Teacher and Principal Experience. The prevalence of teachers and principals with one or less years of experience or less than four years of experience will serve as other indicators of equitable access. We think both indicators (one or less years as an indicator and less than four years as another indicator) are important. Because or state’s data system captures only experience within State A as a regular classroom teacher, one of our plans for future data collection is to refine how experience data are documented.


Out-of-Field Teaching. Out-of-field assignment for preparation and licensure will be defined as being currently assigned to teach a subject and/or grade that one is not prepared or licensed to teach, and will indicate teachers’ preparedness to teach in their subject area.

Teacher Licensure Exam Scores. A three-year average of schools’ teacher license exam test scores will serve as another indication of relative preparedness to teach in their subject area.

Teacher and Principal Absenteeism. Schools and districts that consistently have high teacher and principal absenteeism on average over a three-year period will serve as another indicator of students’ access to effective teachers and leaders. In particular, we will look at schools and districts with average absenteeism of more than 10 days per school year.

Participation in Professional Learning Opportunities. We define this as a count of both the number of learning events that educators have participated in throughout the year that are aligned with explicitly written or discussed professional learning goals, as well as the amount of funding provided to support the educator’s participation in the activities. .This metric serves as an indication of the level of support provided to teachers and how that support is distributed within a district.

Per-Pupil Funding and the Results of the Statewide School Climate Survey. These indicators can help describe teaching and learning conditions across schools and districts.

Teacher Salaries. Data on salaries offered by State A’s LEAs have important implications for their ability to recruit and retain enough excellent teachers for all students.

To identify State A’s equity gaps, we further defined “low-income” students as those whose families meet the federal poverty level as defined by the U.S. Census,2 and “students of color” as students identified as a member of a minority race or ethnicity (e.g., African American, Hispanic, Asian, Native American, Pacific Islander/Alaskan Native). We recognize that teacher and leader effectiveness for students who are English language learners, homeless or in foster care, in isolated rural schools, tribal areas, or in the migrant agricultural stream (to name a few) is critically important. We believe that the action steps laid out in this plan will benefit all students―not just the ones specifically focused on as part of the plan.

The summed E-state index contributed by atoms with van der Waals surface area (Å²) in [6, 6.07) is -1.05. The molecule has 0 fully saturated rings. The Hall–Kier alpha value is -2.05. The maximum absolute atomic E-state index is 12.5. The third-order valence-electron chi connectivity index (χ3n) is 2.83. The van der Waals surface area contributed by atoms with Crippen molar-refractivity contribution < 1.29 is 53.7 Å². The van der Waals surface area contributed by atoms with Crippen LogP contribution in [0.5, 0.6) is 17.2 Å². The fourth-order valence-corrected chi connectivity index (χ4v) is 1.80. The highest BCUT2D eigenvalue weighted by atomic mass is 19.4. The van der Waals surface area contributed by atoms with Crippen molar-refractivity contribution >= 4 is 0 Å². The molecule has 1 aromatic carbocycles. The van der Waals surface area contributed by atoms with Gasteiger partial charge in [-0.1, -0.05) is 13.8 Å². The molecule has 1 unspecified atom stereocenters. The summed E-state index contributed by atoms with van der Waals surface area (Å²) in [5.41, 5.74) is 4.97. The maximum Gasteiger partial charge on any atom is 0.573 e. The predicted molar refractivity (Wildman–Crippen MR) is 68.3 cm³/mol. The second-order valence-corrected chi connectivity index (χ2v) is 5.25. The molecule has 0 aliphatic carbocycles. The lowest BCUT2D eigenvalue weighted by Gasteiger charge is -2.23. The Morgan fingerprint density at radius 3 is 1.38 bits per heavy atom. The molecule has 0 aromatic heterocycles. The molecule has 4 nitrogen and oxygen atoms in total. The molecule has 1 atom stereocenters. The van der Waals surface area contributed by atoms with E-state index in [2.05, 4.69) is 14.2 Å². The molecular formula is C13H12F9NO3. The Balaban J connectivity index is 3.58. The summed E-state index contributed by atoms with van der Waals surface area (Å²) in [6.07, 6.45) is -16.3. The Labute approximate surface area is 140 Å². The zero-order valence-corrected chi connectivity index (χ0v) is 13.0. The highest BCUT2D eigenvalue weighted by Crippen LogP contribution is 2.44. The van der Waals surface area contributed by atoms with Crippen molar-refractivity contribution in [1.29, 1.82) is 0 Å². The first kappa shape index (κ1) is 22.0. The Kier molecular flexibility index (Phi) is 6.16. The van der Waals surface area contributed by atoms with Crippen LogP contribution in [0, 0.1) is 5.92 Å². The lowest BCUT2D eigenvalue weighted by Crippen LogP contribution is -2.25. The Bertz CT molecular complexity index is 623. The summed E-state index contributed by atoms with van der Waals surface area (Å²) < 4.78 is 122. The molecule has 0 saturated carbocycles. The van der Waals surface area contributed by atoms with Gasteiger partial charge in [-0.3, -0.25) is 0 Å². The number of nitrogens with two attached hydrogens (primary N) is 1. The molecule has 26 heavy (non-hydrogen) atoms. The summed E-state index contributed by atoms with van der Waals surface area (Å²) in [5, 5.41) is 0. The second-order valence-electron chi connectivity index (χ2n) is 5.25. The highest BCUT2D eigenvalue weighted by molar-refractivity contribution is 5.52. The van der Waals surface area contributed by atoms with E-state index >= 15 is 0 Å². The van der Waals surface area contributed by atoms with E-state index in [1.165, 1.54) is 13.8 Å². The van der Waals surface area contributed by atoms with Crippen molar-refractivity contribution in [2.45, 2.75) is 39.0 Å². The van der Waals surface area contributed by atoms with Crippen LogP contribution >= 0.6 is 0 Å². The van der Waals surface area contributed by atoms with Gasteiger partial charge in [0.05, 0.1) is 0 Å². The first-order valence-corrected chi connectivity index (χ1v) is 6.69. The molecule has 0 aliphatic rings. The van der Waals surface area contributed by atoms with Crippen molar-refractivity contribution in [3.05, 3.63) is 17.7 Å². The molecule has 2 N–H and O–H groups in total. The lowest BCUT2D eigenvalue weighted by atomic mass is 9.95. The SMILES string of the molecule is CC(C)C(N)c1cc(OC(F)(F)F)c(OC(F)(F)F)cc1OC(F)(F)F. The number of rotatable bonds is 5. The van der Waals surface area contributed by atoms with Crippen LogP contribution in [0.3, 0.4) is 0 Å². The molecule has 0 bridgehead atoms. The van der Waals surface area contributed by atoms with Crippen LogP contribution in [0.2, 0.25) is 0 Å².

Exploration of the Data

Data Sources. For this analysis, we used a variety of data sources, which have been pulled into a single longitudinal data system that can keep data over time without overwriting old data. Our state longitudinal data system includes data from our annual school climate surveys, our human resources system, and district-level attendance system. In order to create our integrated data system, our lead data and human resources staff worked in close collaboration to resolve any complications arising from combining disparate data systems. In addition, we relied on the expertise of our legal staff to ensure all relevant laws were taken into account.

We conducted several preliminary analyses. To start, we looked at equity gaps for numerous metrics where schools are the unit of analysis for low-income students, minority students, and students with disabilities. Next, we focused on the three statutory teacher metrics (i.e., experience, qualifications, and out-of-field assignments) across schools in the state, across districts in the state, and finally schools within districts in the state.

We chose to use quartiles to divide “low-income” and “high-income” schools. As a result of the fact that the majority of our low-income students are concentrated in large urban schools, the low-income group was slightly larger in number of teachers and principals. As we examined these metrics at different levels, we continued to take into account the size of the underlying subpopulation under consideration.

Table 1 depicts the equity gaps in State A. We chose to focus on equity gaps by schools in our state in our first round of analysis because district-level analyses may mask large disparities across schools. We chose to explore equity gaps for the three groups specified in ESEA: low-income students, students of color, and students with disabilities.


Table 1. State A Equity Gaps in School Year 2014–15

School Type1

Teacher Data2

Principal Data3

%
Unqualified Teachers


%
Teacher Turnover4


%
Teachers
<1 Year of
Experience


%
Teachers
<4 Years of Experience


%
Teachers Out of Field4


%
Teachers Absent
>10 days4


% Teachers Satisfied With School Climate

%
Principal Turnover


%
Principals
<1 Year of Experience


%
Principals
Absent
>10 days


All Schools

(Nt=120,000

Np=3,000)


0.8

(N=1,000)



8.2

(N=9,800)



6.2

(N=7,400)



14.1

(N=16,900)



4.2

(N=5,000)



10.4